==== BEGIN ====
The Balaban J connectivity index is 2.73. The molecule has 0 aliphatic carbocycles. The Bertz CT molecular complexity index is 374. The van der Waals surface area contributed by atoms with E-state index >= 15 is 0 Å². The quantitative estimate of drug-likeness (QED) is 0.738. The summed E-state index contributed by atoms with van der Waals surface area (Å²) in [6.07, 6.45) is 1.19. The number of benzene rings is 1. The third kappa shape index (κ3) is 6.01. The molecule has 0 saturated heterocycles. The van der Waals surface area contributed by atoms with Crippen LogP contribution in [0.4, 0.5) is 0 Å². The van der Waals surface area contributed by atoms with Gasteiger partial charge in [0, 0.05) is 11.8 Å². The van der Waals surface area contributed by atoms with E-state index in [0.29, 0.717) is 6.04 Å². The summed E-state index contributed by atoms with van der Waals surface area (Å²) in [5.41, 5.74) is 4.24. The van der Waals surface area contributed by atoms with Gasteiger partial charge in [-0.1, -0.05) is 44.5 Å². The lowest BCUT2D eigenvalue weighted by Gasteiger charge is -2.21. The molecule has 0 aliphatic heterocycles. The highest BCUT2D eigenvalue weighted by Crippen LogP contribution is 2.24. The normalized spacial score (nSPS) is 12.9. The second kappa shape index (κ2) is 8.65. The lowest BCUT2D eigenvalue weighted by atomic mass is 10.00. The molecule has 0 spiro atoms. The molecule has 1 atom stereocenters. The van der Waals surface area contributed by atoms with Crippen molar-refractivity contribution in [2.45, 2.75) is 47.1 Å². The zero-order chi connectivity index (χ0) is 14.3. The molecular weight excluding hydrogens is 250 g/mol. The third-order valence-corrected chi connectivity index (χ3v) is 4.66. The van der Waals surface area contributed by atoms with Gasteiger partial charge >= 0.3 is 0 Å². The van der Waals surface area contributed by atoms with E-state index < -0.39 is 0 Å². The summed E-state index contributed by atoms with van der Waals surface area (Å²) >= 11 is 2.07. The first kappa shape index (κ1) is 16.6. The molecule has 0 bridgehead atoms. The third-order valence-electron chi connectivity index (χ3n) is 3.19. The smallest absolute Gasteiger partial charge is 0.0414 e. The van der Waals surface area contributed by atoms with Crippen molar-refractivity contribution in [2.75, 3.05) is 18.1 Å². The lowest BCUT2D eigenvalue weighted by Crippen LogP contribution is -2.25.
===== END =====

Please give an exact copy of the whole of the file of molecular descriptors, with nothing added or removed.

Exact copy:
The Balaban J connectivity index is 2.73. The molecule has 0 aliphatic carbocycles. The Bertz CT molecular complexity index is 374. The van der Waals surface area contributed by atoms with E-state index >= 15 is 0 Å². The quantitative estimate of drug-likeness (QED) is 0.738. The summed E-state index contributed by atoms with van der Waals surface area (Å²) in [6.07, 6.45) is 1.19. The number of benzene rings is 1. The third kappa shape index (κ3) is 6.01. The molecule has 0 saturated heterocycles. The van der Waals surface area contributed by atoms with Crippen LogP contribution in [0.4, 0.5) is 0 Å². The van der Waals surface area contributed by atoms with Gasteiger partial charge in [0, 0.05) is 11.8 Å². The van der Waals surface area contributed by atoms with E-state index in [0.29, 0.717) is 6.04 Å². The summed E-state index contributed by atoms with van der Waals surface area (Å²) in [5.41, 5.74) is 4.24. The van der Waals surface area contributed by atoms with Gasteiger partial charge in [-0.1, -0.05) is 44.5 Å². The lowest BCUT2D eigenvalue weighted by Gasteiger charge is -2.21. The molecule has 0 aliphatic heterocycles. The highest BCUT2D eigenvalue weighted by Crippen LogP contribution is 2.24. The normalized spacial score (nSPS) is 12.9. The second kappa shape index (κ2) is 8.65. The lowest BCUT2D eigenvalue weighted by atomic mass is 10.00. The molecule has 0 spiro atoms. The molecule has 1 atom stereocenters. The van der Waals surface area contributed by atoms with Crippen molar-refractivity contribution in [2.45, 2.75) is 47.1 Å². The zero-order chi connectivity index (χ0) is 14.3. The molecular weight excluding hydrogens is 250 g/mol. The third-order valence-corrected chi connectivity index (χ3v) is 4.66. The van der Waals surface area contributed by atoms with Gasteiger partial charge >= 0.3 is 0 Å². The van der Waals surface area contributed by atoms with E-state index < -0.39 is 0 Å². The summed E-state index contributed by atoms with van der Waals surface area (Å²) >= 11 is 2.07. The first kappa shape index (κ1) is 16.6. The molecule has 0 bridgehead atoms. The third-order valence-electron chi connectivity index (χ3n) is 3.19. The smallest absolute Gasteiger partial charge is 0.0414 e. The van der Waals surface area contributed by atoms with Crippen molar-refractivity contribution in [2.75, 3.05) is 18.1 Å². The lowest BCUT2D eigenvalue weighted by Crippen LogP contribution is -2.25.